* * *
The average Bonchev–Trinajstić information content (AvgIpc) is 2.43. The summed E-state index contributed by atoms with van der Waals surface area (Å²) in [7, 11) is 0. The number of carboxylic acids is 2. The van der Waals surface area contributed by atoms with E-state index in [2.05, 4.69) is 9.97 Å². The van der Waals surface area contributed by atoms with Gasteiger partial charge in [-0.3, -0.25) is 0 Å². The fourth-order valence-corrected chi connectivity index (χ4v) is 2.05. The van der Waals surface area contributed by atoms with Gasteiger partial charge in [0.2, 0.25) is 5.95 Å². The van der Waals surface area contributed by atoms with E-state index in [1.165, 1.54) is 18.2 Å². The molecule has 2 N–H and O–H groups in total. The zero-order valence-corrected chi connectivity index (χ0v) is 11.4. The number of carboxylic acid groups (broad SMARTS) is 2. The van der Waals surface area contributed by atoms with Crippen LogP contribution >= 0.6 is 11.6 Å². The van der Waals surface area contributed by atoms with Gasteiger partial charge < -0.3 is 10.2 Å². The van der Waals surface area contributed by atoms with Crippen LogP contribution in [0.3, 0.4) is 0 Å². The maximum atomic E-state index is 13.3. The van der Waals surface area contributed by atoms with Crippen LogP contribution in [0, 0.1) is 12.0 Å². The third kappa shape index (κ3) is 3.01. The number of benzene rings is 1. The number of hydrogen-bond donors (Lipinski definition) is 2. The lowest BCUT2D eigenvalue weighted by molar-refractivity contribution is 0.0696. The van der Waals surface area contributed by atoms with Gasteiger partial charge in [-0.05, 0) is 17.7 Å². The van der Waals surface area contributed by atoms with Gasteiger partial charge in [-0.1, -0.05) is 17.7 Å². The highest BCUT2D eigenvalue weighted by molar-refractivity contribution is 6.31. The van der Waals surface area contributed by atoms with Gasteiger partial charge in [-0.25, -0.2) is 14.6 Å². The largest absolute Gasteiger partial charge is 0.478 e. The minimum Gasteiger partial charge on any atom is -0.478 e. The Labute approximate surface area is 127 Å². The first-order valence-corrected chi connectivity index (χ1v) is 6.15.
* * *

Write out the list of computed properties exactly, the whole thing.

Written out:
The average Bonchev–Trinajstić information content (AvgIpc) is 2.43. The summed E-state index contributed by atoms with van der Waals surface area (Å²) in [7, 11) is 0. The number of carboxylic acids is 2. The van der Waals surface area contributed by atoms with E-state index in [2.05, 4.69) is 9.97 Å². The van der Waals surface area contributed by atoms with Gasteiger partial charge in [-0.3, -0.25) is 0 Å². The fourth-order valence-corrected chi connectivity index (χ4v) is 2.05. The van der Waals surface area contributed by atoms with Gasteiger partial charge in [0.2, 0.25) is 5.95 Å². The van der Waals surface area contributed by atoms with E-state index in [1.165, 1.54) is 18.2 Å². The molecule has 2 N–H and O–H groups in total. The zero-order valence-corrected chi connectivity index (χ0v) is 11.4. The number of carboxylic acid groups (broad SMARTS) is 2. The van der Waals surface area contributed by atoms with Crippen LogP contribution >= 0.6 is 11.6 Å². The van der Waals surface area contributed by atoms with Gasteiger partial charge < -0.3 is 10.2 Å². The van der Waals surface area contributed by atoms with Crippen LogP contribution in [0.3, 0.4) is 0 Å². The maximum atomic E-state index is 13.3. The van der Waals surface area contributed by atoms with Crippen LogP contribution in [0, 0.1) is 12.0 Å². The third kappa shape index (κ3) is 3.01. The number of benzene rings is 1. The number of hydrogen-bond donors (Lipinski definition) is 2. The lowest BCUT2D eigenvalue weighted by molar-refractivity contribution is 0.0696. The van der Waals surface area contributed by atoms with Gasteiger partial charge in [-0.05, 0) is 17.7 Å². The van der Waals surface area contributed by atoms with Gasteiger partial charge in [-0.1, -0.05) is 17.7 Å². The highest BCUT2D eigenvalue weighted by molar-refractivity contribution is 6.31. The van der Waals surface area contributed by atoms with Gasteiger partial charge in [-0.25, -0.2) is 14.6 Å². The largest absolute Gasteiger partial charge is 0.478 e. The minimum Gasteiger partial charge on any atom is -0.478 e. The Labute approximate surface area is 127 Å². The first-order valence-corrected chi connectivity index (χ1v) is 6.15.